The GM Vice President Of Design Doesn’t Get A Photo
The question you might rightly be asking is: If I can see what’s wrong with the Aztek, how come no one else could? GM knew the Aztek was a stinker, but they didn’t want to listen. Despite being beholden to customer clinics and marketing research in the past, GM was so desperate to show they were an innovative company they were suddenly gripped by reactive schizophrenia. Even worse, GM simply ignored negative reactions and customer research:
Again, from the Lutz piece above:
The guy in charge of product development was Don Hackworth, an old-school guy from the tradition of shouts, browbeating, and by-God-I-want-it-done. He said, “Look. We’ve all made up our minds that the Aztek is gonna be a winner. It’s gonna astound the world. I don’t want any negative comments about this vehicle. None. Anybody who has bad opinions about it, I want them off the team.” As if the public is gonna give a sh** about team spirit.
Because the Aztek had hit every internal measurable internal metric, they convinced themselves it would be a winner, and were not willing to hear any dissent from inside the company that told them otherwise.
In the past, previous GM Vice Presidents of Design like Harley Earl and Bill Mitchell held a lot of power to influence product decisions. GM management absolutely hated this, and after Mitchell retired the board made sure to keep the Tech Center on a much tighter leash.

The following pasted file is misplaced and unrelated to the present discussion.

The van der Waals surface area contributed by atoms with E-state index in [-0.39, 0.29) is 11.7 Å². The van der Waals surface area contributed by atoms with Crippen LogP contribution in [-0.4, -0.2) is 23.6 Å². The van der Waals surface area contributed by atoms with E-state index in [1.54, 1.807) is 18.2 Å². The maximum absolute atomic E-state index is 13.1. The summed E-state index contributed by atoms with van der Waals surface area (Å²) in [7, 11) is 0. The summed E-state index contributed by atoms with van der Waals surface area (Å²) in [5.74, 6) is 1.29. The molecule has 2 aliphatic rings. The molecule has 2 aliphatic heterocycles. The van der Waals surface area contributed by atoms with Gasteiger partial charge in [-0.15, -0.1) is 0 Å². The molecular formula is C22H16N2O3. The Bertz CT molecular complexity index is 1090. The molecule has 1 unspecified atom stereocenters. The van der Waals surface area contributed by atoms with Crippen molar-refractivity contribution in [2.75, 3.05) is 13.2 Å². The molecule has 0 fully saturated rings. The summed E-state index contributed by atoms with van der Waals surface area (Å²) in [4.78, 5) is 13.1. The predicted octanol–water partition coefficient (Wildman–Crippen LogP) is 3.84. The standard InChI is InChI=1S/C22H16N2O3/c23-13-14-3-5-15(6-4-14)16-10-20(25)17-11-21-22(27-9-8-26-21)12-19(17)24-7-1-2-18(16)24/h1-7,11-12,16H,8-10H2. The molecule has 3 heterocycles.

The current VP of GM Design Michael Simcoe doesn’t even get a headshot on the company leadership page. The tragedy of the Aztek is that somewhere in there was a half-decent car trying to get out – but it was buried under a series of poor management decisions. Instead, it became a poster child for the failings of old GM, a market failure which with a bit more thought and careful development could have been a market pioneer. Good, or indeed bad design never springs from the sketchpad fully formed. It’s always influenced by factors outside the studio – the trick is knowing what to take into consideration and what to ignore.